Jordan, a mystical and magical travel destination found along the east bank of the Jordan River with coasts on both the Red Sea and the Dead Sea, is filled with archeological wonders and majestic natural beauty. Pink sandstone, vast and rugged desert landscapes, monuments and temples, as well as excellently preserved ancient ruins make Jordan an alluring travel destination. Famous spots include the “Rose City” or “Lost City” of Petra, the Nature Reserve in the Wadi Rum Desert and the eclectic capital city Amman.
Although Jordanians are known for being frequent meat-eaters and most of their cuisine includes meat, the basis of their food culture depends on fresh produce, lentils, beans, legumes, spices, and herbs. Awareness and understanding of vegan diets are emerging in Jordan, while many dishes are inherently vegan making it a very easy destination for both vegan and non-vegan travelers.
The experts at Tourist Jordan Tours, who have seen a recent spike in vegan travelers in the Middle East have shared their five tips for exploring the country as a vegan.
One of the best parts of about food in Jordan is the concept of “mezze”. Common in Mediterranean dining, seen in many Arab and Middle Eastern countries, mezze refers to many small dishes that are served at once, often before the main dishes are served and shared amongst the table. In Jordan, almost all of the dishes served in the mezze accompaniments are vegan-friendly. Dishes usually include hummus (dip made from chickpeas and tahini), falafel (fried balls made from chickpeas and spices) tabbouleh salad (chopped parsley, tomatoes, cucumbers, onions and olive oil mixed with bulgur), majadra (rice with lentils and onions), yalanji dolma or warak enab (grape vine leaves stuffed with seasoned rice), moutabel (eggplant dip), babaganoush (smoky eggplant dip), ful maddamis (crushed fava beans served with lemon juice, olive oil and herbs, pickled vegetables, fresh salads and olives. There is also bread served with all the small dips and salads, including manaqish (flatbread topped with olive oil and za’atar), pita bread and shrak (whole-wheat Bedouin bread, cooked on an open fire over a saj – medal dome). There are other dishes served with the mezze platter which include non-vegan dishes such a cheese, yogurt and kubbeh ( bulgur mixed with minced onions, and finely ground lean beef, lamb, goat in balls) – be careful not to confuse the kubbeh for falafel! Mezze-style eating is seen all over the country and is, in essence, a vegan dream come true filled with dips, salads, and a variety of bread all made from fresh produce and packed with protein seen in the lentils, beans and even tahini which is rich in B vitamins and healthy fats.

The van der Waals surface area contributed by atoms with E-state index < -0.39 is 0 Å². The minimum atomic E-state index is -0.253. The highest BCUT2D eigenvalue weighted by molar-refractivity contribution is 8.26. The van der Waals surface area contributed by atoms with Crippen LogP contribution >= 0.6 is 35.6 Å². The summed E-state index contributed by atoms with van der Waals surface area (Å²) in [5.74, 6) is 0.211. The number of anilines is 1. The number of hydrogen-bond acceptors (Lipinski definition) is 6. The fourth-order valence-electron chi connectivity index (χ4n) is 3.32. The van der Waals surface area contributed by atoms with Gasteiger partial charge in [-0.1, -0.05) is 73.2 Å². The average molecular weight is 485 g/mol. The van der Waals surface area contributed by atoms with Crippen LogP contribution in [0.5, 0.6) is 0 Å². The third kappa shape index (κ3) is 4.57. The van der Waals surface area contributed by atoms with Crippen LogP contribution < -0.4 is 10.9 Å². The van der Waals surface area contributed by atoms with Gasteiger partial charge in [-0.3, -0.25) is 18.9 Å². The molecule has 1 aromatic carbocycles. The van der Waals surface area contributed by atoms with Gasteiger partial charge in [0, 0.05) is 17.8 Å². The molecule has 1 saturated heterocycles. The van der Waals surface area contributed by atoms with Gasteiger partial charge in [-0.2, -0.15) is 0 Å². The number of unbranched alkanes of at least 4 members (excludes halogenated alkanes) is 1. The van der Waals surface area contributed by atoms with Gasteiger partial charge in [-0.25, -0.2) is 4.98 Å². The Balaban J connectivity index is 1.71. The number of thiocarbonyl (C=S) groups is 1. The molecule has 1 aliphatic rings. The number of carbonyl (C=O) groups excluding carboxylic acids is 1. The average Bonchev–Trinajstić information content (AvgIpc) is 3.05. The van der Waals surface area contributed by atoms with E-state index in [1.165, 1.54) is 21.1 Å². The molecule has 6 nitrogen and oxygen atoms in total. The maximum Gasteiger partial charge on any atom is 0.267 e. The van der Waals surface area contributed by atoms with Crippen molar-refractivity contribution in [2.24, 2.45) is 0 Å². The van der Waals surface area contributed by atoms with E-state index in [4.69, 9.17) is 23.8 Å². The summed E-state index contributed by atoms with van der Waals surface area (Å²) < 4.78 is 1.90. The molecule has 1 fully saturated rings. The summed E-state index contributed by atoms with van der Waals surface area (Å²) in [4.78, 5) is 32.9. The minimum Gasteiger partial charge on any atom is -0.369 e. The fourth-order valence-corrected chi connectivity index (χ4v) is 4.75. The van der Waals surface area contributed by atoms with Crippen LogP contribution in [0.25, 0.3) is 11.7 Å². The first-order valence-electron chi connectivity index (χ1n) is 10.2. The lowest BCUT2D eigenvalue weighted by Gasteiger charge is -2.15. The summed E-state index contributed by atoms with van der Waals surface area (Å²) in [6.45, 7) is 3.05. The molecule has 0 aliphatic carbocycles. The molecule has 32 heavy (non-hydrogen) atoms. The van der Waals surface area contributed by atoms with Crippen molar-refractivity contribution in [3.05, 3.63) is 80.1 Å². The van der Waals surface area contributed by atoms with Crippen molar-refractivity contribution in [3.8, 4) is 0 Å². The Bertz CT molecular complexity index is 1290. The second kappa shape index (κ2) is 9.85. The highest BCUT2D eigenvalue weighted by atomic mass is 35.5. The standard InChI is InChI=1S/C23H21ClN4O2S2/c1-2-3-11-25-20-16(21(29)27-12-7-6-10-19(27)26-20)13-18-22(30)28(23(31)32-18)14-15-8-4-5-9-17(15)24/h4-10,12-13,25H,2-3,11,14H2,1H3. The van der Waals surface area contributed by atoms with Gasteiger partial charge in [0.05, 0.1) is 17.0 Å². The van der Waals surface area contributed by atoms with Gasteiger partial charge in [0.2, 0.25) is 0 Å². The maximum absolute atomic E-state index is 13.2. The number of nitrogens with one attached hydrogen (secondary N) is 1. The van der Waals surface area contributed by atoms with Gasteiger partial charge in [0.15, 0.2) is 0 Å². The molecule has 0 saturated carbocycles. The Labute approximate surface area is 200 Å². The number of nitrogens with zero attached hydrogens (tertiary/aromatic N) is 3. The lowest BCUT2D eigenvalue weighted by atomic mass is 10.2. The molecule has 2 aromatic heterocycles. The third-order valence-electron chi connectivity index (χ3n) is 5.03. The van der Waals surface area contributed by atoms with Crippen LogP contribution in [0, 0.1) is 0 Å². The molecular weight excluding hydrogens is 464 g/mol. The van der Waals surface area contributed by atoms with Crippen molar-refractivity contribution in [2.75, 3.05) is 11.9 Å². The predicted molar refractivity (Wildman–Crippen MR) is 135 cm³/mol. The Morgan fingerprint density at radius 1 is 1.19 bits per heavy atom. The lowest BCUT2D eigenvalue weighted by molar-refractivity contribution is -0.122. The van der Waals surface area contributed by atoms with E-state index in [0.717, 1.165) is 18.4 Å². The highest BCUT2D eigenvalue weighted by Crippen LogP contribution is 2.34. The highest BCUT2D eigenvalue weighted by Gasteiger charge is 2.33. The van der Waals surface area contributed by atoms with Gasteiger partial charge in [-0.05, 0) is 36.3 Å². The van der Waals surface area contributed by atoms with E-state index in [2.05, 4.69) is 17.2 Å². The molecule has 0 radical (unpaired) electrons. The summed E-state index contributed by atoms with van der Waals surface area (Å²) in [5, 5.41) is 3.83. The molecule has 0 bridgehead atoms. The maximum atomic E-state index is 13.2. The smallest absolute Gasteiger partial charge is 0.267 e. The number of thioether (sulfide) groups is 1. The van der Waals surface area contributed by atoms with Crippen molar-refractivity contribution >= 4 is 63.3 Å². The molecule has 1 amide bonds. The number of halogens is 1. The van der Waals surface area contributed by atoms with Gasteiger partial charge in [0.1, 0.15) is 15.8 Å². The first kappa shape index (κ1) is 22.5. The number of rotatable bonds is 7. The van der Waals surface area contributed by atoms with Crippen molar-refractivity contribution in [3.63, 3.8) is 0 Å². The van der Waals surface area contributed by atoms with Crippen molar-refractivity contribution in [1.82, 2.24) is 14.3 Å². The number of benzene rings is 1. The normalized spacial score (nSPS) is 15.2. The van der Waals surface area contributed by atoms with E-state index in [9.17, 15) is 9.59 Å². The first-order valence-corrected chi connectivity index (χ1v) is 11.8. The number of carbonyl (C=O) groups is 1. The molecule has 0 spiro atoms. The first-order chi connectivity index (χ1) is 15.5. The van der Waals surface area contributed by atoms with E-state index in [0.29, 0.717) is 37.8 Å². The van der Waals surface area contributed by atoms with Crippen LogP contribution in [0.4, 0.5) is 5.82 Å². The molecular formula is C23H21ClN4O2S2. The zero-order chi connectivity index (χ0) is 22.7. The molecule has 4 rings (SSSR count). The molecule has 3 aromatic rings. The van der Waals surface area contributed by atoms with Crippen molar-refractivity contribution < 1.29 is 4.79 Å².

Know what to order
Many other traditional Jordanian dishes are vegan-friendly or can be adapted to accommodate vegan diets. Knowing what to look for on menus can make it much easier to order and find suitable options. A few staple street foods include falafel, which is usually served in a pita bread or laffa (flatbread cooked in a taboon oven). Falafel is served with salads, tahini and even sometimes french fries!
Other popular dishes to look out for include Makloubeh – a traditional dish that generally includes meat but can be ordered without. It is a dish made of rice, potatoes, and nuts cooked together with herbs and spices. Freekeh – bulgar is also a popular ingredient in Jordan which can be served with vegetables instead of meat, making it vegan-friendly. Shorbet Adas (lentil soup) is a trusty go-to as well as Fasolya – a soup made from white beans in a tomato broth. Chelsea Jiminez, a native Californian who now lives in Amman is the creator of the blog My Amman Life and is a passionate vegan herself who says, “Plenty of typical Jordanian dishes are vegan-friendly [but] the only time it is hard to know if something is vegan or not is when it comes to the bread as most places add milk powder to their recipe”.